Control of satellites using environmental forces : aerodynamic drag / solar radiation pressure
- Control of satellites using environmental forces : aerodynamic drag / solar radiation pressure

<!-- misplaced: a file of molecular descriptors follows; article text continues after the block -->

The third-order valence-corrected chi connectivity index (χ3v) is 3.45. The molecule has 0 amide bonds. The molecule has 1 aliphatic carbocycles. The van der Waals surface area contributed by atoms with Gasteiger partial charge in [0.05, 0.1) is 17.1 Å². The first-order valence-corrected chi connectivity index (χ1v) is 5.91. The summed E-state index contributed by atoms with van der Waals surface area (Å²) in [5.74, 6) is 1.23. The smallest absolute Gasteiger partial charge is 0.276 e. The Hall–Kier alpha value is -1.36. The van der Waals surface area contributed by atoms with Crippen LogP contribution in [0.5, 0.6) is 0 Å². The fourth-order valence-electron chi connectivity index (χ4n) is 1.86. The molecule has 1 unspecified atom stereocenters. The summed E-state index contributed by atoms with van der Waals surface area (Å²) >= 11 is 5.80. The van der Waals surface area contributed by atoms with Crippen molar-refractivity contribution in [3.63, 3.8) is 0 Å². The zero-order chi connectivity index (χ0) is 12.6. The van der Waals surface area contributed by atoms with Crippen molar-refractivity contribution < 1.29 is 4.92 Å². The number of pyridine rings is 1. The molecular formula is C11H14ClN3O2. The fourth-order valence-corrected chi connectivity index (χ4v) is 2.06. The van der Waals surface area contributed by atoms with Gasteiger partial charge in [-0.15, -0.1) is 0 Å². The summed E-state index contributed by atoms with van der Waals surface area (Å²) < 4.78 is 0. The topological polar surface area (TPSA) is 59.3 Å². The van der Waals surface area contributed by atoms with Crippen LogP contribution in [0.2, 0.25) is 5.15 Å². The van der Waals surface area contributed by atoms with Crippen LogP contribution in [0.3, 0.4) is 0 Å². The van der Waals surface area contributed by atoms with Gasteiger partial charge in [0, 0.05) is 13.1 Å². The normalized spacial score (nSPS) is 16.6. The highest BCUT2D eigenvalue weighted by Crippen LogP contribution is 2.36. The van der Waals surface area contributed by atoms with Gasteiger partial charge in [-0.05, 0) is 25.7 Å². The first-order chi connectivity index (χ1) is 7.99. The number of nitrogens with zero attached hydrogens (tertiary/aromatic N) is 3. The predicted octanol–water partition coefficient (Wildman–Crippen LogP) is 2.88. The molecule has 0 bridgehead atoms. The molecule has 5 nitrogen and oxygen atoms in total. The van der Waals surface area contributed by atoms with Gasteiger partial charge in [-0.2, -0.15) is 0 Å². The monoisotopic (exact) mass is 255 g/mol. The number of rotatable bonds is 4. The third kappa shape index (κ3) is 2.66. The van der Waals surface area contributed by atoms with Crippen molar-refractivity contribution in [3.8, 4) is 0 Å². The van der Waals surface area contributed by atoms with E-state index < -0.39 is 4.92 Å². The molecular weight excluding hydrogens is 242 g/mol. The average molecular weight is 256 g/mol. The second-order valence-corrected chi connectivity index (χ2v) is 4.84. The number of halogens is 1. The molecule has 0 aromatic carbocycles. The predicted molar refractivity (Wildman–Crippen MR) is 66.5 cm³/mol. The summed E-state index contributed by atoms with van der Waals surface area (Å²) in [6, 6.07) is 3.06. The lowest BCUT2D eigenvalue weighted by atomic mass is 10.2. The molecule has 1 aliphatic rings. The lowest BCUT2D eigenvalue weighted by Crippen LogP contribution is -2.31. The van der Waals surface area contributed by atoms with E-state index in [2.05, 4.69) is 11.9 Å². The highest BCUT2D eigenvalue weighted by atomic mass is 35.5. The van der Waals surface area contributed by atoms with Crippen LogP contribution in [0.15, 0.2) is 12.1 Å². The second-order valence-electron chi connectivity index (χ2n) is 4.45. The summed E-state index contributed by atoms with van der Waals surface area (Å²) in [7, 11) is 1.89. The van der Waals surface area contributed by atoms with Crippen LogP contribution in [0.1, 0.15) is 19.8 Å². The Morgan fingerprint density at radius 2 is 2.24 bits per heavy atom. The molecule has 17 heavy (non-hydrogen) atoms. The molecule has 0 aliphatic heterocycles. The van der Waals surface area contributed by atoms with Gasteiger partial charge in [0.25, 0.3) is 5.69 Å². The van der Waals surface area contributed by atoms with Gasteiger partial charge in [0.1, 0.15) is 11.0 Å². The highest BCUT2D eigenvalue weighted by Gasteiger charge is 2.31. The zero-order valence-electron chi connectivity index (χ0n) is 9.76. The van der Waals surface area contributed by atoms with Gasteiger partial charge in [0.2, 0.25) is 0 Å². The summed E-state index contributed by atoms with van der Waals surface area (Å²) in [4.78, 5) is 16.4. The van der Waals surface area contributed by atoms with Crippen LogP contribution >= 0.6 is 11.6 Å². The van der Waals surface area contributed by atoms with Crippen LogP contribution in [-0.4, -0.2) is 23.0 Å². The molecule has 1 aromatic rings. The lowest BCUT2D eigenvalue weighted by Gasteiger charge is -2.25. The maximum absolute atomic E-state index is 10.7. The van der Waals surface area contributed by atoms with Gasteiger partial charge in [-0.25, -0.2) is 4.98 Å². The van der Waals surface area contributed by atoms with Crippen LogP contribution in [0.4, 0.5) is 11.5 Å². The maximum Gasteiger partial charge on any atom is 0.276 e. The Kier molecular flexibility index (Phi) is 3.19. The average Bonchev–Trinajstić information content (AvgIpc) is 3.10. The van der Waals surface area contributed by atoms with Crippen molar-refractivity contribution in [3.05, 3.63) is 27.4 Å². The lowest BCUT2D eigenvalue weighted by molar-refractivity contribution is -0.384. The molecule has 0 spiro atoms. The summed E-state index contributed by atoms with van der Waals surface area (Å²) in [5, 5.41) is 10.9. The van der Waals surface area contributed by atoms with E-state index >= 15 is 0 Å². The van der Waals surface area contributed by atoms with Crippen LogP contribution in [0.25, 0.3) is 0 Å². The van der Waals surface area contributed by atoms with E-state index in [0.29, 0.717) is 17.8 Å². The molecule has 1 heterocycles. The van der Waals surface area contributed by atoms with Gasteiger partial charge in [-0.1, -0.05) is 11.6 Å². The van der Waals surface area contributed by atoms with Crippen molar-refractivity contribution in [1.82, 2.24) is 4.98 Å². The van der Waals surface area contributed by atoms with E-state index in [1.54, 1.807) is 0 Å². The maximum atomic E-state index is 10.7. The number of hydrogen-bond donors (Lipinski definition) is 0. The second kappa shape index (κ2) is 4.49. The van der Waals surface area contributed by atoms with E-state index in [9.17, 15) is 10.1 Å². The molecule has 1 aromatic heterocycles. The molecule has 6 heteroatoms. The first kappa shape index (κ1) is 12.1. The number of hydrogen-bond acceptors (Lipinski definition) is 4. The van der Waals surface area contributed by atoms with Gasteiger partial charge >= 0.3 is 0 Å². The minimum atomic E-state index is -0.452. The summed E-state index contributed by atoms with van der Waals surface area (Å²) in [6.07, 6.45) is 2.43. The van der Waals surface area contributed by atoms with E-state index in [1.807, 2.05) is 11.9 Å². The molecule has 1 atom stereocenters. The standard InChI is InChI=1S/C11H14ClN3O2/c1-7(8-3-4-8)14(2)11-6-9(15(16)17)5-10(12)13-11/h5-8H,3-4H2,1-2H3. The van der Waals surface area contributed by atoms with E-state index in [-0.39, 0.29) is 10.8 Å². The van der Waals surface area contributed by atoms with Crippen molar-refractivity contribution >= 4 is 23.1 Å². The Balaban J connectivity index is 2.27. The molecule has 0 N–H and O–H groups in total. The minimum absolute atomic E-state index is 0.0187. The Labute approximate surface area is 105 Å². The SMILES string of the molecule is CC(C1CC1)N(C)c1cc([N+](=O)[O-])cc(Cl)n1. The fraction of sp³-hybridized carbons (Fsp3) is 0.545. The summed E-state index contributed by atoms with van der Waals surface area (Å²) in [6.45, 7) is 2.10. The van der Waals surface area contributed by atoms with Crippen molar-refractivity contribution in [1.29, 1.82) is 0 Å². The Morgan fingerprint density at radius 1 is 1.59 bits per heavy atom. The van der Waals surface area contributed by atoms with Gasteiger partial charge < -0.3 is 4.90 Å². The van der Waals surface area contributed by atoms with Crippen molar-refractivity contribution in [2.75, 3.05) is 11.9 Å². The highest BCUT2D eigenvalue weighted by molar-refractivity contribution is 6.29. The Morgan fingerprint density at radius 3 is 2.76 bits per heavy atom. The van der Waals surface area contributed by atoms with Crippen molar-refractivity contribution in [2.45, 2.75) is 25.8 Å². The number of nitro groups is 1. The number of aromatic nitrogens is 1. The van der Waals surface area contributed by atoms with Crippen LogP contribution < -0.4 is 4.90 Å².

The dynamics of a satellite involves orbit and attitude motion. Both orbit and attitude motion are required to be controlled for achieving any mission objectives. This thesis examines both of these motion with a focus on formation flying and attitude stabilization using aerodynamic drag or solar radiation pressure. The concept of satellite formation flying involves the distribution of the functionality of a single satellite among several smaller, cooperative satellites. Autonomous multiple satellite formation flying space missions offer many promising possibilities for space exploration. A large quantity of fuel is typically required onboard any conventional satellite to carry out its attitude and orbital positioning, and satellite formation flying has a higher fuel requirement. As on-board fuel is a scarce commodity, it is important to have control methods requiring little or no fuel. Keeping this in mind, this thesis presents the results of using aerodynamic drag or solar radiation pressure for satellite formation flying. This methodology has potential to have significant commercial advantage as it pertains to almost negligible fuel requirements. A leader/follower formation architecture is considered for the formation flying system. The control algorithms are derived based on adaptive sliding mode control technique. Aerodynamic drag is used to accomplish multiple satellite formation flying in low Earth orbit whereas solar radiation pressure is used in geostationary orbit. Due to the nature of the aerodynamic drag, in-plane control can only be accomplished by the suitable maneuvering of the drag plates mounted on the satellites. Solar radiation pressure is able to accomplish in-plane and out-of-plane control by maneuvering of the solar flaps. Efficacy of the control methodology in performing various scenarios of formation flying including formation reconfiguration is validated by numerical simulation in both the cases. The numerical results demonstrate the effectiveness of the proposed control techniques for satellite formation flying using aerodynamic drag or solar radiation pressure. Formation flying accuracies of less than 5 m are achieved in both the cases. Next, this thesis investigates the use of aerodynamic drag or solar radiation pressure for satellite attitude control. In the case of the aerodynamic drag stabilized satellite, the drag plates are considered to be attached to the satellite while the solar flaps are fixed to the satellite in the case of the solar radiation pressure stabilized satellite. In both the cases, the control algorithm is developed based on adaptive sliding mode control technique. The effectiveness of this methodology is numerically evaluated under various scenarios including the pressure of failure/fault in the solar flaps or drag plates attached to the satellite. The satellite attitude is stabilized within reasonable limits in all the cases thereby demonstrating robust performance in the presence of external disturbances.